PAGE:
Dear Hot Stuff,
I've been with my girlfriend now for over four years. She's
slightly younger than me and when we first got together she was was
a newbie TV runner, just beginning her working life. We had an
excellent relationship; supportful, intimate and loving. It was
only normal then, that during the time when she wasn't earning a
lot, I paid for things, rent, food, trips etc and she contributed
whenever and wherever she could.
Four years on and she's made it big, working on hefty and time
consuming television projects for some of the biggest channels. As
a result I hardly ever see her anymore.
I don't know how to tell her that the career we both worked so
hard to construct is now an obstacle between us. She's so driven
but I just miss my girlfriend and my best friend. It's as if she's
just not there anymore.
Emilie from London
Dear Lonely in London,
Relationships that have taken place during strong periods of
transition can be complicated. A relationship that was wonderful in
high school can't always be packed in a suitcase and taken to
university. That girl who you dated the whole last year at uni
moved, or got a job abroad at the end of her degree.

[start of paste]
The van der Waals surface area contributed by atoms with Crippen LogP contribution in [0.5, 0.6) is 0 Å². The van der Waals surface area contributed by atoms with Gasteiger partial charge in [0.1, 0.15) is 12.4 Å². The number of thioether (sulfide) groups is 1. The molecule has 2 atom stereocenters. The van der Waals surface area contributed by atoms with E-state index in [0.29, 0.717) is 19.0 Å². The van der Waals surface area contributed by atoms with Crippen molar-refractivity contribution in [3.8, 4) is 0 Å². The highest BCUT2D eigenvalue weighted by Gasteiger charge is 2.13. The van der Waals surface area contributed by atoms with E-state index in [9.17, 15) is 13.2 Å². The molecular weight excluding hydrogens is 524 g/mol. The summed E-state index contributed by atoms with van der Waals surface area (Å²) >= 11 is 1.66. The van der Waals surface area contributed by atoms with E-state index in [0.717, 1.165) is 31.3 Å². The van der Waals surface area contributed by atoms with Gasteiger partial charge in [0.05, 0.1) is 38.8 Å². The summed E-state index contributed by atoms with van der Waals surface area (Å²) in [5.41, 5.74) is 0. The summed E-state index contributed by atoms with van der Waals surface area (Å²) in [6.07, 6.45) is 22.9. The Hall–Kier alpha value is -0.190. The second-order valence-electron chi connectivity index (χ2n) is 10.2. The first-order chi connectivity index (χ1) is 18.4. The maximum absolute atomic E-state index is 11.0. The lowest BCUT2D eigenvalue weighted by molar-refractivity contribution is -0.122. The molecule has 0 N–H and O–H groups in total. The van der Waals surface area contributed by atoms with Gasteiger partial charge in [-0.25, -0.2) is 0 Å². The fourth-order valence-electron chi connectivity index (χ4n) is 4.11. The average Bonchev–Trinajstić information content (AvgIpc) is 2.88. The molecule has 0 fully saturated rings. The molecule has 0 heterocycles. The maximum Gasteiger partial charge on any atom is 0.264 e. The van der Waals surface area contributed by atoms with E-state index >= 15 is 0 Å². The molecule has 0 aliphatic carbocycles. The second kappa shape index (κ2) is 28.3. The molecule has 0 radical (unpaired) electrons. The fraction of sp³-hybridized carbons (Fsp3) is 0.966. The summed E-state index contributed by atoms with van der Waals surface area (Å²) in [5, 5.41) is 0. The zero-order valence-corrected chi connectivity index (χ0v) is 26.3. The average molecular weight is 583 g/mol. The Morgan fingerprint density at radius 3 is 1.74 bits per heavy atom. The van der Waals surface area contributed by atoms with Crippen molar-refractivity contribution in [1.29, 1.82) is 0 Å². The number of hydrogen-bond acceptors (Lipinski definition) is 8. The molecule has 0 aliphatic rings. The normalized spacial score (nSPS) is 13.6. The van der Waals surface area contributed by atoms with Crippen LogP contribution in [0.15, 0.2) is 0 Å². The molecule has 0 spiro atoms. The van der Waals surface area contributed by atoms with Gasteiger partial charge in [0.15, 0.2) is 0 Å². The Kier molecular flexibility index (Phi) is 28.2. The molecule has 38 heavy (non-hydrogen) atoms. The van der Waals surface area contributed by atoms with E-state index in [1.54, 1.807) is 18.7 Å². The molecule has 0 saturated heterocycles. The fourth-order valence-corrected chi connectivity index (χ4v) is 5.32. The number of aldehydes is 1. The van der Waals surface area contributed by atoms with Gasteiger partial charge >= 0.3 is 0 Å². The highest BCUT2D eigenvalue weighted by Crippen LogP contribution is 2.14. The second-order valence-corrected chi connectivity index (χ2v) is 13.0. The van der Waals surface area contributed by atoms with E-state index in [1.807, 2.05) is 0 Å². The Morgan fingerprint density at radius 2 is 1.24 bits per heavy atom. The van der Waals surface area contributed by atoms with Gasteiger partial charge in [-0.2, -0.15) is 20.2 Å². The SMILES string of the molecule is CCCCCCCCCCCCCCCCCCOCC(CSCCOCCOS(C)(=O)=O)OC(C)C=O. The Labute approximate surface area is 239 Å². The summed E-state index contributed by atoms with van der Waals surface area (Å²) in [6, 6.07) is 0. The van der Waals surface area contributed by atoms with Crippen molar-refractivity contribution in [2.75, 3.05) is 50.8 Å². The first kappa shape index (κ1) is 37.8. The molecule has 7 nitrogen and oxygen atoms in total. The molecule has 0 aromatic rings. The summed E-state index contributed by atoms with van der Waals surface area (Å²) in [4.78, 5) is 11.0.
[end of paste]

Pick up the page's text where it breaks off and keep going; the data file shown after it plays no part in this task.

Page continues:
People are constantly shifting gear, changing opinions, growing up
and evolving. Sometimes relationships can't do the same.
You did an amazing thing for your girlfriend at the start of your
time together. It's not every couple that can stand the extra
complication that financial inequality can bring. When the earning
divide is so pronounced it can sometimes be hard not to fall into
(however unconscious!) feelngs of being owed or owing.
The simplest way to think about your current situation (simple but
very near impossible,) would almost be to try and forget about your
history and concentrate on the current situation and how it's
making you feel. If you constantly keep your past in mind you will
inevitably end up thinking- I can't judge, I understand, look how
hard we worked, I have to be more patient, give her more space,
But sadly, no.
I'm assuming if you're writing to me it's that you have already
gone through this process. The problem when we love someone so much
is that being selfish can be almost impossible, even when we are
really unhappy. The forgone conclusion of being such a lovely
person is 'it's not her, it's me. I'm demanding too
Analyse the reality of how YOU feel right NOW and act upon it.
Don't be afraid to say, 'I'm here, where are you?'
I hope it works out.
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